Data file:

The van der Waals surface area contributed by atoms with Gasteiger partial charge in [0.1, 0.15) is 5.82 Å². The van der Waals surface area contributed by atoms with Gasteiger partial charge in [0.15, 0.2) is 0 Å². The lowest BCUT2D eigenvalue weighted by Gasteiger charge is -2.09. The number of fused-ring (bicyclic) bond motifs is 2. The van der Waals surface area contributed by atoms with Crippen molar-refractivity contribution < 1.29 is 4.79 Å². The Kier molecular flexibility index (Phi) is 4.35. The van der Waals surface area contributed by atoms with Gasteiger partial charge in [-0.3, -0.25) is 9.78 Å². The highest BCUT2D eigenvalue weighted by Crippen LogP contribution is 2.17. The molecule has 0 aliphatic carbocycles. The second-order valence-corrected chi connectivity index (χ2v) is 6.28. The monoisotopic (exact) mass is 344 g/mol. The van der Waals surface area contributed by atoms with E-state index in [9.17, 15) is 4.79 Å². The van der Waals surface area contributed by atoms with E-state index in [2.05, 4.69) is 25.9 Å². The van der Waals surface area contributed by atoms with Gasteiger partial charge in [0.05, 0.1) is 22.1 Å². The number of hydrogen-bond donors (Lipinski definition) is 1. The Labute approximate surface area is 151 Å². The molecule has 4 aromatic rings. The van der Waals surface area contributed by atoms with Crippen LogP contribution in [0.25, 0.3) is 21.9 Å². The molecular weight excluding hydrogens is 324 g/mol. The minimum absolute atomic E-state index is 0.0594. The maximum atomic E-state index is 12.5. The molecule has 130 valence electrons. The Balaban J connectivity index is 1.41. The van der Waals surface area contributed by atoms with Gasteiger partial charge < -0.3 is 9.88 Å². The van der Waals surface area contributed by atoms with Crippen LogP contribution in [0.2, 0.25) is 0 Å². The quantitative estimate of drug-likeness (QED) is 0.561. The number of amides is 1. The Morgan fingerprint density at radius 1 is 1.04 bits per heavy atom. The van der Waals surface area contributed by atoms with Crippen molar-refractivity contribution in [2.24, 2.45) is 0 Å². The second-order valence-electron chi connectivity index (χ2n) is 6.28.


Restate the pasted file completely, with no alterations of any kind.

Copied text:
The van der Waals surface area contributed by atoms with Gasteiger partial charge in [0.1, 0.15) is 5.82 Å². The van der Waals surface area contributed by atoms with Gasteiger partial charge in [0.15, 0.2) is 0 Å². The lowest BCUT2D eigenvalue weighted by Gasteiger charge is -2.09. The number of fused-ring (bicyclic) bond motifs is 2. The van der Waals surface area contributed by atoms with Crippen molar-refractivity contribution < 1.29 is 4.79 Å². The Kier molecular flexibility index (Phi) is 4.35. The van der Waals surface area contributed by atoms with Gasteiger partial charge in [-0.3, -0.25) is 9.78 Å². The highest BCUT2D eigenvalue weighted by Crippen LogP contribution is 2.17. The molecule has 0 aliphatic carbocycles. The second-order valence-corrected chi connectivity index (χ2v) is 6.28. The monoisotopic (exact) mass is 344 g/mol. The van der Waals surface area contributed by atoms with E-state index in [9.17, 15) is 4.79 Å². The van der Waals surface area contributed by atoms with E-state index in [2.05, 4.69) is 25.9 Å². The van der Waals surface area contributed by atoms with Gasteiger partial charge in [0.05, 0.1) is 22.1 Å². The number of hydrogen-bond donors (Lipinski definition) is 1. The Labute approximate surface area is 151 Å². The molecule has 4 aromatic rings. The van der Waals surface area contributed by atoms with Crippen LogP contribution in [0.25, 0.3) is 21.9 Å². The molecular weight excluding hydrogens is 324 g/mol. The minimum absolute atomic E-state index is 0.0594. The maximum atomic E-state index is 12.5. The molecule has 130 valence electrons. The Balaban J connectivity index is 1.41. The van der Waals surface area contributed by atoms with Gasteiger partial charge < -0.3 is 9.88 Å². The van der Waals surface area contributed by atoms with Crippen LogP contribution in [0.2, 0.25) is 0 Å². The quantitative estimate of drug-likeness (QED) is 0.561. The number of amides is 1. The Morgan fingerprint density at radius 1 is 1.04 bits per heavy atom. The van der Waals surface area contributed by atoms with Crippen molar-refractivity contribution in [2.24, 2.45) is 0 Å². The second-order valence-electron chi connectivity index (χ2n) is 6.28.